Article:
Making the business case

I have spent a lot of time in Halifax in the past year. I have been out for HPX Digital and for 2 workshops with Toon Nagtegaal (LinkedIn). It has allowed me the privilege of hanging out with Atlantic Canadian entrepreneurs. I’m going to try to spend additional time in Moncton, Saint John, Charlottetown and hopefully St. John’s (but a road trip like that will require additional planning and spousal support).

My next 2 trip are very different. The first is another workshop with Toon. The second is to attend Atlantic Venture Forum (still working on travel plans).

We are looking for startups that are “at the point where you have to push your business or business idea to the next level”.

The Workshop

Subset of PhaseMap by Toon Nagetaal

The workshops with Toon are interesting. You can read Peter Moreira’s piece on the workshops. The workshop is a Thursday to Sunday ordeal. It’s called an Investor Readiness Workshop. The goal is to put companies through an artificially intense meat grinder and focus on building a stronger investment presentation. The goal is to walk through your business plan, your assumptions, and your traction. Toon provides his guidance from his experience funding companies in Europe and North America. I provide my experiences as an entrepreneur and what I’ve learned living for a short period of time on the other side of the table.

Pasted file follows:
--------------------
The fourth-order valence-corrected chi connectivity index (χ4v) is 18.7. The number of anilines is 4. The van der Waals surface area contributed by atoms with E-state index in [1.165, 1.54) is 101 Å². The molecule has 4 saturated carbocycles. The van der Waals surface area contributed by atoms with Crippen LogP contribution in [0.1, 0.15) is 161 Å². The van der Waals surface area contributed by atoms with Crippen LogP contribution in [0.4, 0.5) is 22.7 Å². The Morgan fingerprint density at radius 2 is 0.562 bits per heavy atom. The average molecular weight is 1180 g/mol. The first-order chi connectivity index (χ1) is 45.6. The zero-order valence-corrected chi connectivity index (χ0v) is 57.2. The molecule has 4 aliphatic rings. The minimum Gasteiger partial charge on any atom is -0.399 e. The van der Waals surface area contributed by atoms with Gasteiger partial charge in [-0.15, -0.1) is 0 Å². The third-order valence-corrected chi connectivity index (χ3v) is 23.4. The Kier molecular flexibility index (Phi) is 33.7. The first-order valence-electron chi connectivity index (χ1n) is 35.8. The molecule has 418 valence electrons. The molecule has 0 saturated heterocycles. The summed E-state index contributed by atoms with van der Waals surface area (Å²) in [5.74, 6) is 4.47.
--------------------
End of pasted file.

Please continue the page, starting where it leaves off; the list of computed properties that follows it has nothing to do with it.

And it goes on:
The goal is to provide Atlantic Canadian founders practical advice about refining their business plan. It revolves around Toon’s PhaseMap methodology and software tools.

The PhaseMap methodology helps define and articulate a business case around 4 questions:

  • Do customers need and want my product? = Value Proposition
  • Is there a market, big enough and ready to pay now? = Market
  • Do customers wan to buy from me? = Positioning
  • Can I deliver? = Execution

Why?

  • Learn how focusing on your customers pain is the key to defining your value proposition, market and position. Practical real world, in the trenches advice about raising financing from both sides of the table
  • To provide the team with methods and tools they can use to learn more about customers and product/market fit.
  • Provide individual feedback to startup teams throughout the session, both to guide the iteration and strengthening of their startups and to provide strong group learning